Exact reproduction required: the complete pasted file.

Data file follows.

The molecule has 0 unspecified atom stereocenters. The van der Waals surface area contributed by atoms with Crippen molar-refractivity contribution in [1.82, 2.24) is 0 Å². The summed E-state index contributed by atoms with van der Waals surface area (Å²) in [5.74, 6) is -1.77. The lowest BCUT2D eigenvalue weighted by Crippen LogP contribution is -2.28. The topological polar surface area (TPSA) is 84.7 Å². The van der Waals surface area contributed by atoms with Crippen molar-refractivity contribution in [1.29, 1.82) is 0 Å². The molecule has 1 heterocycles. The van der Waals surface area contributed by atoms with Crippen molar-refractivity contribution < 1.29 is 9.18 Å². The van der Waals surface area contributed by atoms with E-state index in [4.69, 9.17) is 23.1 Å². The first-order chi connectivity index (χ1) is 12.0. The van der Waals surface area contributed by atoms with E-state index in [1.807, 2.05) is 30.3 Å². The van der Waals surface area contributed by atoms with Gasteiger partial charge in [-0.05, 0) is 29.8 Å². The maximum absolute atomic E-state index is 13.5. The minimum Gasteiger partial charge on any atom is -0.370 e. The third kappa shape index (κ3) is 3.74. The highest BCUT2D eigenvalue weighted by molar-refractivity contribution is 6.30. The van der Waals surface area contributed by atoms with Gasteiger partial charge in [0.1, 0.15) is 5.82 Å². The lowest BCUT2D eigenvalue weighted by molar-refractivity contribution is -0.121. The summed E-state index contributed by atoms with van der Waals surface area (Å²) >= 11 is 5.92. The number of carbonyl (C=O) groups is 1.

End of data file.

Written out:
The molecule has 0 unspecified atom stereocenters. The van der Waals surface area contributed by atoms with Crippen molar-refractivity contribution in [1.82, 2.24) is 0 Å². The summed E-state index contributed by atoms with van der Waals surface area (Å²) in [5.74, 6) is -1.77. The lowest BCUT2D eigenvalue weighted by Crippen LogP contribution is -2.28. The topological polar surface area (TPSA) is 84.7 Å². The van der Waals surface area contributed by atoms with Crippen molar-refractivity contribution in [1.29, 1.82) is 0 Å². The molecule has 1 heterocycles. The van der Waals surface area contributed by atoms with Crippen molar-refractivity contribution < 1.29 is 9.18 Å². The van der Waals surface area contributed by atoms with E-state index in [4.69, 9.17) is 23.1 Å². The first-order chi connectivity index (χ1) is 12.0. The van der Waals surface area contributed by atoms with E-state index in [1.807, 2.05) is 30.3 Å². The van der Waals surface area contributed by atoms with Gasteiger partial charge in [-0.05, 0) is 29.8 Å². The maximum absolute atomic E-state index is 13.5. The minimum Gasteiger partial charge on any atom is -0.370 e. The third kappa shape index (κ3) is 3.74. The highest BCUT2D eigenvalue weighted by molar-refractivity contribution is 6.30. The van der Waals surface area contributed by atoms with Gasteiger partial charge in [0.1, 0.15) is 5.82 Å². The lowest BCUT2D eigenvalue weighted by molar-refractivity contribution is -0.121. The summed E-state index contributed by atoms with van der Waals surface area (Å²) >= 11 is 5.92. The number of carbonyl (C=O) groups is 1.